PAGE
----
* Price war has hit margins among multiple operators
* Country’s No.2 and No.3 operators agreed merger in April
* MTN Uganda says deal will help sector “sober up”
By Matt Smith
DUBAI, May 1 (Reuters) - MTN’s Uganda unit is considering buying rival local telecom firms following the agreed merger of the country’s No.2 and No.3 operators, its chairman said on Wednesday.
Uganda has eight mobile companies serving its 34.5 million people and call tariffs have fallen by about 40 percent since 2010, data from the Uganda Communications Commission shows, as operators embarked on a price war to woo customers.
This squeezed margins and deterred investment, according to a report from Business Monitor International (BMI), but the competitive pressure could ease after India’s Bharti Airtel agreed in April to buy smaller rival Warid Telecom Uganda.
MTN Uganda - 96 percent owned by South Africa’s MTN - considered buying Warid, Chairman Charles Mbire told Reuters during a conference in Dubai, and his firm is evaluating potential deals for other operators, although he declined to reveal which.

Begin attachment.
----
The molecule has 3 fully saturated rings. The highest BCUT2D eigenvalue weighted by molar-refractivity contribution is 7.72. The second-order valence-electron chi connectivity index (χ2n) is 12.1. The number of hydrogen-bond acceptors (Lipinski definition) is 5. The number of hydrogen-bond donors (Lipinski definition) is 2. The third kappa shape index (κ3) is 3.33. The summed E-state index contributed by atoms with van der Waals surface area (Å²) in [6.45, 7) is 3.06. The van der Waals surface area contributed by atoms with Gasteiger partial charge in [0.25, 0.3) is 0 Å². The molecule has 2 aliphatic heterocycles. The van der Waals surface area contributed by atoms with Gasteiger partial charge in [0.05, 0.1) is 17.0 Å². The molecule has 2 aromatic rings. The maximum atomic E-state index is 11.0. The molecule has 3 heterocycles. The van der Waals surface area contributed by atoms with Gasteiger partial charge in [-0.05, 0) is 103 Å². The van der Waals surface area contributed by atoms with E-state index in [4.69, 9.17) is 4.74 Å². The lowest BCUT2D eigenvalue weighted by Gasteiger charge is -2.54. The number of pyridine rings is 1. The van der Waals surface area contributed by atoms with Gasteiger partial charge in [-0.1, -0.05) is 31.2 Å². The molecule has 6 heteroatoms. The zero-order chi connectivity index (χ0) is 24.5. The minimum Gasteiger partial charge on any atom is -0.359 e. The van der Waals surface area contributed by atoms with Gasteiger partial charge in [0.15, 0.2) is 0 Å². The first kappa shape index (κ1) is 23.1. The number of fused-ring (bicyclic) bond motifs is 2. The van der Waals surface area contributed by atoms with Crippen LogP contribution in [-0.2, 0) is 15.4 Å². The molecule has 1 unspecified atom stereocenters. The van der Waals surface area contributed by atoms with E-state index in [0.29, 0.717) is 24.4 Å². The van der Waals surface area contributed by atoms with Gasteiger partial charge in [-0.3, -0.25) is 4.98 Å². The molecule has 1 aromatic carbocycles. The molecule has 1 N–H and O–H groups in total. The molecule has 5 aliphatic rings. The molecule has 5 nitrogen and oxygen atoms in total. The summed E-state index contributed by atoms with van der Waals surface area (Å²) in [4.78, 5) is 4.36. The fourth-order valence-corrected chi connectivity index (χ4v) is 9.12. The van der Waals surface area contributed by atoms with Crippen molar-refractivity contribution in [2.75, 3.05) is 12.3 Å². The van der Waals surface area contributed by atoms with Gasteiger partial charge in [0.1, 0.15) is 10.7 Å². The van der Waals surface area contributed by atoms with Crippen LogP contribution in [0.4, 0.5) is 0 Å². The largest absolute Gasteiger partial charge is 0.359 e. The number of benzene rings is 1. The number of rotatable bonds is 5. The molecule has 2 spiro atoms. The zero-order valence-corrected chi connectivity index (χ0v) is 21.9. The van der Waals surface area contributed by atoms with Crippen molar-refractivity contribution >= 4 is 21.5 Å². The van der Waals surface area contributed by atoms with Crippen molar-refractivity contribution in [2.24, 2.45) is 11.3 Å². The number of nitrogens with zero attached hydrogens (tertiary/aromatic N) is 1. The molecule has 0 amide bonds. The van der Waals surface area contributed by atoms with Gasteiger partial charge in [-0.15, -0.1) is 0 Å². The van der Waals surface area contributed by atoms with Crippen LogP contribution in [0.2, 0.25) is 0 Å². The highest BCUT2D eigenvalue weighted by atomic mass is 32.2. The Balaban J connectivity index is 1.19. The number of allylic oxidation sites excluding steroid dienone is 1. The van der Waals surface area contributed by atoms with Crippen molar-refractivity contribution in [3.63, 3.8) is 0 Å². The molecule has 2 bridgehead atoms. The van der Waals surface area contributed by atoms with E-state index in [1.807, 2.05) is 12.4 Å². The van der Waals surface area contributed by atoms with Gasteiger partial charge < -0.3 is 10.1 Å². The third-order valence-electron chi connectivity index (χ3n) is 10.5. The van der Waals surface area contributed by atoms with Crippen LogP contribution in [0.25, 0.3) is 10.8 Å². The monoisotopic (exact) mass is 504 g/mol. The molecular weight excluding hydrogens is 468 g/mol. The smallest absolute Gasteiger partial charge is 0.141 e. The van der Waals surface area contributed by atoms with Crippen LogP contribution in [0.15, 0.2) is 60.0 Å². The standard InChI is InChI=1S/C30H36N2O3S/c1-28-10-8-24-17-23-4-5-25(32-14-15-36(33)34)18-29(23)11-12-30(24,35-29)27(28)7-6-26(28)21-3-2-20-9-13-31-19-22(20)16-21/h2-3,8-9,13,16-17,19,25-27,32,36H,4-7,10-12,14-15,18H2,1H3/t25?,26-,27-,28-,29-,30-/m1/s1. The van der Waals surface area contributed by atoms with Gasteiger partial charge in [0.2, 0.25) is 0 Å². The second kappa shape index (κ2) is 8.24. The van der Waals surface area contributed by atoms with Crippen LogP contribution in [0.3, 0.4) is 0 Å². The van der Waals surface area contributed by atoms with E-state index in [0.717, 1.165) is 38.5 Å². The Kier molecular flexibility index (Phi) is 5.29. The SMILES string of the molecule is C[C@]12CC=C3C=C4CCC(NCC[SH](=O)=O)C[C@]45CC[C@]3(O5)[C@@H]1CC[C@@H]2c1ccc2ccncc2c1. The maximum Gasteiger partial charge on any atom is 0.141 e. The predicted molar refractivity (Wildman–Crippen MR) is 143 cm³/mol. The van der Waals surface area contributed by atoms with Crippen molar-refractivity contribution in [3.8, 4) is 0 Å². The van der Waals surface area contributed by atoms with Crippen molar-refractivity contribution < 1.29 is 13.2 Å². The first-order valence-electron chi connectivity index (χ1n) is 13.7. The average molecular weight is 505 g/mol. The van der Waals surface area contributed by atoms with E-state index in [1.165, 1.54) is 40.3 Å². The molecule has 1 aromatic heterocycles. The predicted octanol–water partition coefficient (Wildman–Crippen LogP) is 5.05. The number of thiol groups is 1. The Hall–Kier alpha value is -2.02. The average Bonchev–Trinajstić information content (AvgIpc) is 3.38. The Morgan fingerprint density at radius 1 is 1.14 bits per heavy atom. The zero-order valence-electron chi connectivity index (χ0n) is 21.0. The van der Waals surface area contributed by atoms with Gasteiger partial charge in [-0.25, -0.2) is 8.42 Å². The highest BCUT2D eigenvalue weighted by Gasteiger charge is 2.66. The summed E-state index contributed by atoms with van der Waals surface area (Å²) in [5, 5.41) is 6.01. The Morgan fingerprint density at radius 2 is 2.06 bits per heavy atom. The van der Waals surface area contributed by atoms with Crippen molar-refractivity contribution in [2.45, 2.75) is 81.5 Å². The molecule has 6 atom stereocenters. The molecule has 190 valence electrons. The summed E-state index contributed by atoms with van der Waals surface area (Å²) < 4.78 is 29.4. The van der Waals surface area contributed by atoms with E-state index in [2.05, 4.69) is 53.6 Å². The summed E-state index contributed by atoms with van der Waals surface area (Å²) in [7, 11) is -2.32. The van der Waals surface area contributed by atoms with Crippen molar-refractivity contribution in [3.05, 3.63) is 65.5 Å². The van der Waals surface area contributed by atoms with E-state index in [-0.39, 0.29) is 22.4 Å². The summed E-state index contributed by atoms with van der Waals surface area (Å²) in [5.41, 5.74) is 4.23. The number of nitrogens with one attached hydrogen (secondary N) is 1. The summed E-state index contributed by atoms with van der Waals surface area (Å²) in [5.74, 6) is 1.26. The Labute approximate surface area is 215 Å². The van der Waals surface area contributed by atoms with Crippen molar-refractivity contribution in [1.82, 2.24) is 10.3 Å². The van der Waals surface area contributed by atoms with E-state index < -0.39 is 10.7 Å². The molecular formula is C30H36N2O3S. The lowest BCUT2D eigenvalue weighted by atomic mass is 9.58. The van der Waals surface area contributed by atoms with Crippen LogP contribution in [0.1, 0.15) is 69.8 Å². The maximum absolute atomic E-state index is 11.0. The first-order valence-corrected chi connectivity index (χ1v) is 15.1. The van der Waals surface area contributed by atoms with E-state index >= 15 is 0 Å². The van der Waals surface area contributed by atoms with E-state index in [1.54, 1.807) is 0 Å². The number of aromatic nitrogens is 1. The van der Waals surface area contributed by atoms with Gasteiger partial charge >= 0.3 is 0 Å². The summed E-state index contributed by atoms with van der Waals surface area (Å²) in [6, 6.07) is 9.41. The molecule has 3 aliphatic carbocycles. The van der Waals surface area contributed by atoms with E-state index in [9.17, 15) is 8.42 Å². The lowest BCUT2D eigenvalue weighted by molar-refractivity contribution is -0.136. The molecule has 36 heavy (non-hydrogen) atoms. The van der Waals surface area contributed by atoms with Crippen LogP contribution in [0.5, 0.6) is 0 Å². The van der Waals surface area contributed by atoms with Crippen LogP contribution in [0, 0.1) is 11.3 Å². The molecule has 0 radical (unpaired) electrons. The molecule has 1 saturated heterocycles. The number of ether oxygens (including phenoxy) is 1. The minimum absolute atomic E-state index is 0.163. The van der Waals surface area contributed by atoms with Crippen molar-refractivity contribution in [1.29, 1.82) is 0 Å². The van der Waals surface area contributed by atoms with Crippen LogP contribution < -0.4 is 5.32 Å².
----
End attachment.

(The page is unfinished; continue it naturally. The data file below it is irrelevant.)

MTN had a market share of 43 percent at 2012-end, according to BMI, while Bharti and Warid had 38.4 percent combined.
Uganda Telecom is ranked fourth with 15.7 percent and may be the most likely target for MTN, with the remaining operators claiming about 3 percent of the market between them.
“Uganda is a market for at best two companies,” said Mbire. “I think there will be consolidation. The anarchy in the market has to stop. Out will come realism, real prices and then we can invest much more.”
Mobile penetration fell slightly in the wake of a crackdown on counterfeit handsets and was 41 percent at 2012-end, according to MTN’s annual report.
“It’s a price war, but with Bharti buying Warid the market is sobering up - most of the customers on Warid were getting free calls, it was more or less a lottery ticket,” said Mbire.
MTN Uganda’s revenue rose 16.2 percent last year to 3.3 billion rand ($366.94 million).
Mbire said mobile data and value added services such as mobile banking would drive MTN’s growth. Data revenue rose 86 percent in 2012 and it had 1.1 million data customers by year-end.
“With GDP growing there will be more demand for mobile telephony,” said Mbire. “Data is growing very fast. The speeds are improving.”
The company last month launched next-generation long-term evolution (LTE), or 4G, services in the capital Kampala but BMI said uptake could be slow in the short term because of low income levels.
($1 = 2590.0000 Ugandan shillings)
$1 = 8.9824 South African rand Editing by David Cowell